Is This Why Americans Have Lost The Drive To "Earn" More

Tyler Durden's picture

In the recent past we noted the somewhat startling reality that "the single mom is better off earning gross income of $29,000 with $57,327 in net income & benefits than to earn gross income of $69,000 with net income and benefits of $57,045." While mathematics is our tool - as opposed to the mathemagics of some of the more politically biased media who did not like our message - the painful reality in America is that: for increasingly more Americans it is now more lucrative - in the form of actual disposable income - to sit, do nothing, and collect various welfare entitlements, than to work. This is such an important topic that we felt it necessary to warrant a second look. The graphic below quite clearly, and very painfully, confirms that there is an earnings vacuum of around $40k in which US workers are perfectly ambivalent toward inputting more effort since it does not result in any additional incremental disposable income. With the ongoing 'fiscal cliff' battles over taxes and entitlements, this is a problematic finding, since - as a result - it is the US government that will have to keep funding indirectly this lost productivity and worker output (via wealth redistribution).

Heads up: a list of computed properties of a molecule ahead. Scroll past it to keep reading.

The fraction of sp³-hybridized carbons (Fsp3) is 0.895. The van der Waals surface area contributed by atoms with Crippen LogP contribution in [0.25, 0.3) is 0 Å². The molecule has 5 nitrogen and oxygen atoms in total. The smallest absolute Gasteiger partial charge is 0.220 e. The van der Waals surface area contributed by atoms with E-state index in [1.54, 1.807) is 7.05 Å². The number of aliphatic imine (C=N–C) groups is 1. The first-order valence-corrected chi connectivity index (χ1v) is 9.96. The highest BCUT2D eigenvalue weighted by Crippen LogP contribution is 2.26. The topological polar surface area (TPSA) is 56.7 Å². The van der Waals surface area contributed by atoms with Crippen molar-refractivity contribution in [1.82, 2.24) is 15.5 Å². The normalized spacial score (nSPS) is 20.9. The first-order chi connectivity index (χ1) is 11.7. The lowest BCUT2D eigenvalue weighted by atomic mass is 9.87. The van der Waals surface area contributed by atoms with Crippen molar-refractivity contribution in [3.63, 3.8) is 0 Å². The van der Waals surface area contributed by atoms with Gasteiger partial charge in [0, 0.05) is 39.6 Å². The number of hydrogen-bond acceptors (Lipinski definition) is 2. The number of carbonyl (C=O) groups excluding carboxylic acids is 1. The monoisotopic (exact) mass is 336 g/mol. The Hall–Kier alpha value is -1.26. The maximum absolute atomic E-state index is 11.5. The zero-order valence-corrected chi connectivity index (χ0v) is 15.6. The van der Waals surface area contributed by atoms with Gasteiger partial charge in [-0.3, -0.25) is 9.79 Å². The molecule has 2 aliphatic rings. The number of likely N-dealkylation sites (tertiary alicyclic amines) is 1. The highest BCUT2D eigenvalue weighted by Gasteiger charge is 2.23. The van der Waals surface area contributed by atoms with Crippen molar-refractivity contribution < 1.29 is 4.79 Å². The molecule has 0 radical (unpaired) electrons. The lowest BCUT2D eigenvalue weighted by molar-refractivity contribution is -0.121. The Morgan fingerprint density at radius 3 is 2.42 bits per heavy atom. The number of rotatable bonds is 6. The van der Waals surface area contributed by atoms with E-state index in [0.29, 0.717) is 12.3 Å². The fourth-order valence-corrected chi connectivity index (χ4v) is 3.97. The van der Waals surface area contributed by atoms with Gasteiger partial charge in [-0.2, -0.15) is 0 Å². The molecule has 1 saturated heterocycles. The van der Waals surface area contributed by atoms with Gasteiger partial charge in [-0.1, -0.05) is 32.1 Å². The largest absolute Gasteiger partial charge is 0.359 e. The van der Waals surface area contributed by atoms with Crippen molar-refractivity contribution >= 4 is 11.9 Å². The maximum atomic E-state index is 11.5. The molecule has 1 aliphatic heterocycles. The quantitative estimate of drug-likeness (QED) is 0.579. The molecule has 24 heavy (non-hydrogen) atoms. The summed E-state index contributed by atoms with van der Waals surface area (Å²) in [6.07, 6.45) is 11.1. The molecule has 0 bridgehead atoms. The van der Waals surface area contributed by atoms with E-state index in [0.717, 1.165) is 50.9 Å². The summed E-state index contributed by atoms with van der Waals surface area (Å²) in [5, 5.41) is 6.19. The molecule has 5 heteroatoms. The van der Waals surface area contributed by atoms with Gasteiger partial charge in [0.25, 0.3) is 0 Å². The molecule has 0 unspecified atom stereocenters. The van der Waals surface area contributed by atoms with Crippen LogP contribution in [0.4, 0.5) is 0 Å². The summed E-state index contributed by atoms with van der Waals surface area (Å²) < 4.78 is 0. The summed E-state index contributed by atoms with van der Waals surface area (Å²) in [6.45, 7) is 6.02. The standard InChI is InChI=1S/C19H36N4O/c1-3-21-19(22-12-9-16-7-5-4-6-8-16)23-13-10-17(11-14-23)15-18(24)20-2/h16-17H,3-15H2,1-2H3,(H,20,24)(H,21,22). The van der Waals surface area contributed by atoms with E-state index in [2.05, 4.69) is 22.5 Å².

As we noted before (details below):

We realize that this is a painful topic in a country in which the issue of welfare benefits, and cutting (or not) the spending side of the fiscal cliff, have become the two most sensitive social topics. Alas, none of that changes the matrix of incentives for most Americans who find themselves in a comparable situation: either being on the left side of minimum US wage, and relying on benefits, or move to the right side at far greater personal investment of work, and energy, and... have the same disposable income at the end of the day.

Naturally, the topic of wealth redistribution is paramount one now that America is entering the terminal phase of its out of control spending, and whose response to hike taxes in a globalized, easily fungible world, will merely force more of the uber-wealthy to find offshore tax jurisdictions, avoid US taxation altogether, and thus result in even lower budget revenues for the US. It explains why the cluelessly incompetent but supposedly impartial Congressional Budget Office just released a key paper titled "Share of Returns Filed by Low- and Moderate-Income Workers, by Marginal Tax Rate, Under 2012 Law" which carries a chart of disposable income by net income comparable to the one above.